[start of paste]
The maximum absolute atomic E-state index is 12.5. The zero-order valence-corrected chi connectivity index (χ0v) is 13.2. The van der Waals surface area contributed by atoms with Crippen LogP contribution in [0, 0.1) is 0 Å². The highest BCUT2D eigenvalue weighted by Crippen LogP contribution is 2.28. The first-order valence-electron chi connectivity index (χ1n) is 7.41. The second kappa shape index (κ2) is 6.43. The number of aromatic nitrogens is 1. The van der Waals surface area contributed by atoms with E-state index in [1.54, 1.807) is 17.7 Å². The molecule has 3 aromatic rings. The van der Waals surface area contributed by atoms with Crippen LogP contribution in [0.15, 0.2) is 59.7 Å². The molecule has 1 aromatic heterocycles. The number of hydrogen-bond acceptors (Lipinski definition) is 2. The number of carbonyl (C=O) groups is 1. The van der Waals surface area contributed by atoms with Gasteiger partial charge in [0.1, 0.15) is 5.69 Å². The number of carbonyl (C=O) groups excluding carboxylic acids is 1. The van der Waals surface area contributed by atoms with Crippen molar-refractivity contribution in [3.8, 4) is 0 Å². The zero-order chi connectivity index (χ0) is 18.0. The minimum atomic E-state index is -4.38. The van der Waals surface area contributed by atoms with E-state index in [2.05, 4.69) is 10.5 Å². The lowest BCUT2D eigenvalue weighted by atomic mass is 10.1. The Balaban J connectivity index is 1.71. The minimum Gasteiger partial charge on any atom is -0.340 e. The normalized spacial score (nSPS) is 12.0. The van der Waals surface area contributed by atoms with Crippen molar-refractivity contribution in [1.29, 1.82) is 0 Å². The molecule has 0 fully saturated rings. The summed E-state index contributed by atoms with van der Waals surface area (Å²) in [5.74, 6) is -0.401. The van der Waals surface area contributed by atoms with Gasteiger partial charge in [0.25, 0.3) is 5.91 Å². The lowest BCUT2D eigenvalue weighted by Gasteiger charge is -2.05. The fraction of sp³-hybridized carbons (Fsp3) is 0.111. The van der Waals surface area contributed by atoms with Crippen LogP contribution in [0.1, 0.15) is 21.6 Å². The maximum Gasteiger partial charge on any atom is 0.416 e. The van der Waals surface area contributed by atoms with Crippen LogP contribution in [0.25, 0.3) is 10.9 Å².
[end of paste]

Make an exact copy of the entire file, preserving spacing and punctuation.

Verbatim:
The maximum absolute atomic E-state index is 12.5. The zero-order valence-corrected chi connectivity index (χ0v) is 13.2. The van der Waals surface area contributed by atoms with Crippen LogP contribution in [0, 0.1) is 0 Å². The highest BCUT2D eigenvalue weighted by Crippen LogP contribution is 2.28. The first-order valence-electron chi connectivity index (χ1n) is 7.41. The second kappa shape index (κ2) is 6.43. The number of aromatic nitrogens is 1. The van der Waals surface area contributed by atoms with E-state index in [1.54, 1.807) is 17.7 Å². The molecule has 3 aromatic rings. The van der Waals surface area contributed by atoms with Crippen LogP contribution in [0.15, 0.2) is 59.7 Å². The molecule has 1 aromatic heterocycles. The number of hydrogen-bond acceptors (Lipinski definition) is 2. The number of carbonyl (C=O) groups is 1. The van der Waals surface area contributed by atoms with Gasteiger partial charge in [0.1, 0.15) is 5.69 Å². The number of carbonyl (C=O) groups excluding carboxylic acids is 1. The van der Waals surface area contributed by atoms with Crippen molar-refractivity contribution in [3.8, 4) is 0 Å². The zero-order chi connectivity index (χ0) is 18.0. The minimum atomic E-state index is -4.38. The van der Waals surface area contributed by atoms with E-state index in [2.05, 4.69) is 10.5 Å². The lowest BCUT2D eigenvalue weighted by atomic mass is 10.1. The Balaban J connectivity index is 1.71. The minimum Gasteiger partial charge on any atom is -0.340 e. The normalized spacial score (nSPS) is 12.0. The van der Waals surface area contributed by atoms with Crippen molar-refractivity contribution in [1.29, 1.82) is 0 Å². The molecule has 0 fully saturated rings. The summed E-state index contributed by atoms with van der Waals surface area (Å²) in [5.74, 6) is -0.401. The van der Waals surface area contributed by atoms with Gasteiger partial charge in [0.25, 0.3) is 5.91 Å². The lowest BCUT2D eigenvalue weighted by Gasteiger charge is -2.05. The fraction of sp³-hybridized carbons (Fsp3) is 0.111. The van der Waals surface area contributed by atoms with Crippen LogP contribution in [0.1, 0.15) is 21.6 Å². The maximum Gasteiger partial charge on any atom is 0.416 e. The van der Waals surface area contributed by atoms with Crippen LogP contribution in [0.25, 0.3) is 10.9 Å².